The Jayhawks, back in the dome where they cut down the nets 10 years ago after their last title, made mini runs. But the deficit never got below double digits.
Devonte Graham, the senior guard who has been the glue in this Final Four season, led Kansas with 23 points. Malik Newman, who pushed his game into overdrive during the postseason, had 21. They combined to make 6 of 13 3-pointers themselves, but didn’t get much help.
Much of that was credit to the Villanova defense. Wright and co. spent more time in the postgame talking about defense and rebounding than the shooting clinic they put on.
”If we didn’t get stops, it was getting back to being a five- or six-point game,” Wright said.
But they did.
And it didn’t.
About the only drama in the second half was whether the Wildcats would top Loyola Marymount’s NCAA Tournament record of 21 3-pointers in a game (against Michigan in 1990). Didn’t happen, mainly because they didn’t need it too.
But there’s still Monday.
”They’ll be hard for anyone to deal with,” Self said, “if they shoot the ball like that.”
Final Four: Villanova shoots down Kansas with record-setting barrage of threes
SAN ANTONIO — Villanova will play for its second national championship in three seasons after a 95-79 win over Kansas in the national semifinal at the Alamodome.
Two years ago, it took a last-second triple from Kris Jenkins to get the Wildcats a title. Saturday night in San Antonio, Jenkins watched from press row as his former teammates lit it up with a record-setting performance from three.
Villanova was hot hot HOT from three in the first half, connecting on 13 of 26 attempts from long distance. Thirteen treys in the opening 20 minutes tied the Final Four record for a game, set by UNLV in 1987 — the first year the three-pointer was available in college basketball.
The Wildcats went ahead and broke that record 60 seconds into the second half, when Eric Paschall buried one in front of Villanova’s bench — with the clock winding down. They finished with 18 triples.
The Wildcats played eight players in the first half; seven of them hit at least one three pointer. Paschall abused Kansas all night, finishing with a game-high 24 points on 10-of-11 shooting (he went 4-of-5 from three). Point guard Jalen Brunson (18 points, six assists) was his usual steady self, and Omari Spellman and the rest of the defenders mostly neutralized Kansas center Udoka Azubuike (eight points and five rebounds). Spellman got open look after open looking, finishing with 15. He cleaned up on the boards, too, grabbing 13 rebounds.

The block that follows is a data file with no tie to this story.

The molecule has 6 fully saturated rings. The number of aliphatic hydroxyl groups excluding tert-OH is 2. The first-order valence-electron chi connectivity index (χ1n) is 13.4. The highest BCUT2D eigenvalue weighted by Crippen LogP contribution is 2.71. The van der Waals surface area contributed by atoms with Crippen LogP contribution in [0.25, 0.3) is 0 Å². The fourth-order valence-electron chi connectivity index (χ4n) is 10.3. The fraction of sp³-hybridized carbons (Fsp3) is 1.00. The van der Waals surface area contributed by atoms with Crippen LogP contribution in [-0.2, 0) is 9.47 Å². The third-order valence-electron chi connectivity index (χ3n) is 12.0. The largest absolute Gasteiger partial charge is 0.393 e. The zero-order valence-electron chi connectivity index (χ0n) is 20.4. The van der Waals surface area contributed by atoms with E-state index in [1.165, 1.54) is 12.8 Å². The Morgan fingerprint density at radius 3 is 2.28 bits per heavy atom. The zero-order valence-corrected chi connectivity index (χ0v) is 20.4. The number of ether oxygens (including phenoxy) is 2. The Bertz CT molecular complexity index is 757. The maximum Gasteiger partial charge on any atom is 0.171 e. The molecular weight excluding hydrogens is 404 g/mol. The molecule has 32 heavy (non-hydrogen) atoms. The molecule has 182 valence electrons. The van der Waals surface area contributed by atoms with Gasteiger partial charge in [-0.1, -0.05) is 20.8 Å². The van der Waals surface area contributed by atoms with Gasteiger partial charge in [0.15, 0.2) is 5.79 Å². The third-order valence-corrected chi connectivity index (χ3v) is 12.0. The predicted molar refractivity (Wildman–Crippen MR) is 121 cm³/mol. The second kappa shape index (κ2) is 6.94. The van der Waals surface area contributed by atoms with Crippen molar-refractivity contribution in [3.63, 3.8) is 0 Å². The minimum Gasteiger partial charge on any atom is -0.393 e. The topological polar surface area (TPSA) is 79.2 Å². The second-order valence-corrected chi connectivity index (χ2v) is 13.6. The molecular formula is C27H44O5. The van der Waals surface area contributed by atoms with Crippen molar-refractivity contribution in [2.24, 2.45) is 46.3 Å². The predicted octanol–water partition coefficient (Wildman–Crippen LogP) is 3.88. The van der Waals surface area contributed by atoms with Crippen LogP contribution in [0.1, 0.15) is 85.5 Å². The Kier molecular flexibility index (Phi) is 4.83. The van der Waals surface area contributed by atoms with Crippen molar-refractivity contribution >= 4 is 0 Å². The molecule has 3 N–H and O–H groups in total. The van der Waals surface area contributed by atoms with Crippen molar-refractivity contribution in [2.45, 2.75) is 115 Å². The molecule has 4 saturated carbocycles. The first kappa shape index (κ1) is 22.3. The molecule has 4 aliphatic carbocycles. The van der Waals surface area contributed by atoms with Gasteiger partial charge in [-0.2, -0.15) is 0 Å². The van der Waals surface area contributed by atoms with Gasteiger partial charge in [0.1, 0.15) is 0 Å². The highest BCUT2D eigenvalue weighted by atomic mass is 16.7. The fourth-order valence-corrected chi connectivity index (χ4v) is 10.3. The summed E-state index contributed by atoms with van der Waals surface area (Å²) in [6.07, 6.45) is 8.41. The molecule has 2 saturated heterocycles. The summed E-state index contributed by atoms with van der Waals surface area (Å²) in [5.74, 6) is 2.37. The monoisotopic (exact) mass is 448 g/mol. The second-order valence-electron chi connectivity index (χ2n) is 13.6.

It’s hard to decide what was more surprising about Villanova’s win: The Wildcats’ hot shooting, or the fact that they only attempted seven free throws Saturday night.
Six Villanova players scored in double figures, and the Wildcats dished out 20 assists on 36 made field goals. Kansas shot just 33 percent from three (7-of-21). KU was led by Devonte’ Graham’s 23 points, but it took him 18 shots to get there.
How to pick just a few? First Villanova went on a 9-0 run early in the first half, which prompted Kansas to call a timeout. Then the Wildcats went on 11-0 run. By the time Phil Booth connected on a three with 9:42 to go, the Jayhawks found themselves trailing by 15.
Kansas went zone soon after that, and Villanova went four consecutive possessions without scoring. Then the Wildcats starting hitting three again, and at halftime they had a 47-32 lead.
With 3:47 left in the first half, Booth hit another three, tying the Final Four record. With 19:00 to go in the game it was Paschall, with the shot clock winding down, who connected on the record-breaker, giving Villanova a 50-34 lead.
Kansas cut it to 14 with 9:12 to go, then forced a five-second count, but Villanova scored on its next two possessions. The Jayhawks could get no closer. Villanova’s largest lead came with 13:14 to go, when the Wildcats got up 22.